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College football: the 5 toughest places to play heading into 2016

19 September 2015 Auburn Tigers at LSU Tigers; LSU's Tiger Stadium during a game in Baton Rouge, Louisiana
John Korduner/Icon Sportswire

When discussing the toughest college football stadiums for visiting teams, it’s time to add some fresh seasonings to the pot and liven up a familiar recipe.

Typical “stadium-toughness” pieces — tailor-made for these restless summer months before the games begin the Thursday before Labor Day — identify the hardest places to win in college football over a longer period of time.

If you wrote a “toughest stadiums” piece in the year 2000, The Swamp in Gainesville had to be on the list.

If you wrote a toughest stadiums piece in 1993, the Orange Bowl in Miami had to be No. 1 on your list, full stop. Nebraska’s Memorial Stadium had to be No. 1 if you wrote this piece in the summer of 1996.

Stadium-toughness pieces — at least in their typical architectures — honor the past 10 to 20 years of college football history.

For this piece, the fresh seasonings consist of a departure from that familiar methodology. This isn’t so much an acknowledgment that certain stadiums have been imposing lairs for visiting teams over the past 10 years; it’s a layout of the stadiums which have a really good chance to be impenetrable by visiting teams in the 2016 season. Some overlap will exist — these aren’t mutually exclusive lists — but some alterations will be produced by this shift in methodology.

What does this mean for the composition of the list?

Here’s one example: Autzen Stadium doesn’t make the cut.

Over the past 10 years, no Pac-12 (or 10) stadium has been tougher to win in, but since the Ducks are entering a period of increased uncertainty — and since Stanford comes to Eugene this year — it’s not a slam dunk that Oregon will defend its turf. The Ducks also lost at home to Washington State and got obliterated by Utah last season. If the toughest stadiums in college football are viewed solely through the lens of “Will Team A go unbeaten at home in 2016?” — which is what this piece is exploring — Autzen falls outside the top five.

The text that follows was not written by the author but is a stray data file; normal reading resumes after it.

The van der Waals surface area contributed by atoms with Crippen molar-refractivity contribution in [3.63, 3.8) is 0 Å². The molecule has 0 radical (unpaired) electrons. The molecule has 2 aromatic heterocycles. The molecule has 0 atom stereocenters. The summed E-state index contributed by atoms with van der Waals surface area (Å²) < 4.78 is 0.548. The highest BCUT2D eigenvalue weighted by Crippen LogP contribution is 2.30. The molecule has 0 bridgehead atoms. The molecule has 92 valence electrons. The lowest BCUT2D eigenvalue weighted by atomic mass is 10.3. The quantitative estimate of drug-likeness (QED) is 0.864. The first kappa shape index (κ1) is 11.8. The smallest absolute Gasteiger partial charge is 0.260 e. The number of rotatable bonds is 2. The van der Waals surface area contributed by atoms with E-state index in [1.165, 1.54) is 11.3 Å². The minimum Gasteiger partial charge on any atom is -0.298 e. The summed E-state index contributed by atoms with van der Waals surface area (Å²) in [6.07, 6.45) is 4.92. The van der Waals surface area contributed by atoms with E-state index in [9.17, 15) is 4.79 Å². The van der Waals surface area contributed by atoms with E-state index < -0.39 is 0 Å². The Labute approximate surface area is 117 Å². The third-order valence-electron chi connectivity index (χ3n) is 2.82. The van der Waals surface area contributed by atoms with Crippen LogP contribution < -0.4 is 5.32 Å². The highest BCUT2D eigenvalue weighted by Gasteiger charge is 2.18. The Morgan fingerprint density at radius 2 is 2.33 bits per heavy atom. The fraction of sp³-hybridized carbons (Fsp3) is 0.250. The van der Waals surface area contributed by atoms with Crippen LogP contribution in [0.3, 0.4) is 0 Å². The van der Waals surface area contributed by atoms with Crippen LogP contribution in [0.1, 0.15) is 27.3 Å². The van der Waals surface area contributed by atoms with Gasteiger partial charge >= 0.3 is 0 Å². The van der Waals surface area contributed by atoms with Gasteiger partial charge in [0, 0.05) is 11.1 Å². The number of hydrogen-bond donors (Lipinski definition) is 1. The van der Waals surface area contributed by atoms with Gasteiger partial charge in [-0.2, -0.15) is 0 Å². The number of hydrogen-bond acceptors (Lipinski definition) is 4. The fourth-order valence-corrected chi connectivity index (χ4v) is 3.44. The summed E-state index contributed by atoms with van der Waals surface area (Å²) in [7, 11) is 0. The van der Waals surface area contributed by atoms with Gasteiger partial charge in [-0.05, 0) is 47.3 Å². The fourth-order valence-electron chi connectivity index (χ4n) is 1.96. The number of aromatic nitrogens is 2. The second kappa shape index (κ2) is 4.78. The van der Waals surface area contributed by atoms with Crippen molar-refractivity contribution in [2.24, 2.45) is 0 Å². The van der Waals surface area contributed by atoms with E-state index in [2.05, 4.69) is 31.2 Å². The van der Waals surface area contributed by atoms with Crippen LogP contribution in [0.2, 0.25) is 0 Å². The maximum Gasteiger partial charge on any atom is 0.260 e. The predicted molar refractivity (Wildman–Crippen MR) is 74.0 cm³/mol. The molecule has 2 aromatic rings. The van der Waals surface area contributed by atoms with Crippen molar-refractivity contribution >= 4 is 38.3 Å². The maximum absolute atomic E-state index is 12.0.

On with the list, then:


Clemson could be No. 1 if one emphasizes the strength of the Tigers as a team. The very best national title contenders would undoubtedly have a tough time winning in Death Valley East in 2016. (That’s my name for this stadium; LSU is “Death Valley West,” an easy way to separate these two Tiger lairs.)

Why does Clemson not rise to No. 1, then? The home schedule is not that demanding. Louisville is the toughest team Clemson will play at home in 2016.

You might ask: “If this piece tries to establish which teams will go unbeaten at home in 2016, why wouldn’t Clemson then be first?”

Good question. Here’s the explanation: Several teams have a great chance of going unbeaten at home this year. The higher rankings go to the teams (and stadiums) which can go unbeaten at home against tougher schedules. Clemson makes the list… but at the bottom.


The Buckeyes’ home slate isn’t loaded with tough opponents this season, but there’s a fellow named Harbaugh who will mosey on into Columbus at the end of November. If Ohio State can withstand Michigan, that will be a testament to The Horseshoe’s value. Michigan trumps Louisville in a home-schedule comparison.


The Fighting Irish host Michigan State and Stanford this year. Those are not cupcake games, but Notre Dame is in good position to win them. If the Irish defend South Bend in 2016, it’s likely they’ll crack their first College Football Playoff.


Tiger Stadium is a fascinating part of this list in that SEC West teams have been able to win in Baton Rouge in recent years. Alabama hasn’t lost in Red Stick since 2010. However, this year might bring about the right set of circumstances for LSU to defend its home turf against the Crimson Tide and Ole Miss. It’s true that having Cam Cameron as offensive coordinator endangers LSU’s fortunes, but the Tigers might be strong enough to overcome that particular limitation.

06 September 2008: Oklahoma fans cheer on their team during the University of Oklahoma Sooners 52-26 win over the University of Cincinnati Bearcats at the Gaylord Family-Oklahoma Memorial Stadium in Norman, OK.

06 September 2008: Oklahoma fans cheer on their team during the University of Oklahoma Sooners 52-26 win over the University of Cincinnati Bearcats at the Gaylord Family-Oklahoma Memorial Stadium in Norman, OK.


The stadium you see above has been renovated and expanded, but that’s not why the Oklahoma Sooners make No. 1 on this list. OU’s placement is a product of the most loaded home schedule in the country in 2016. Ohio State, Baylor and Oklahoma State all travel to Norman. The Sooners won’t have an easy time going 3-0 against those opponents, but Bob Stoops’ troops are certainly talented enough to nail the trifecta. If they pull off the feat, no stadium will have been tougher on visitors in 2016 than the Sooners’ crib.

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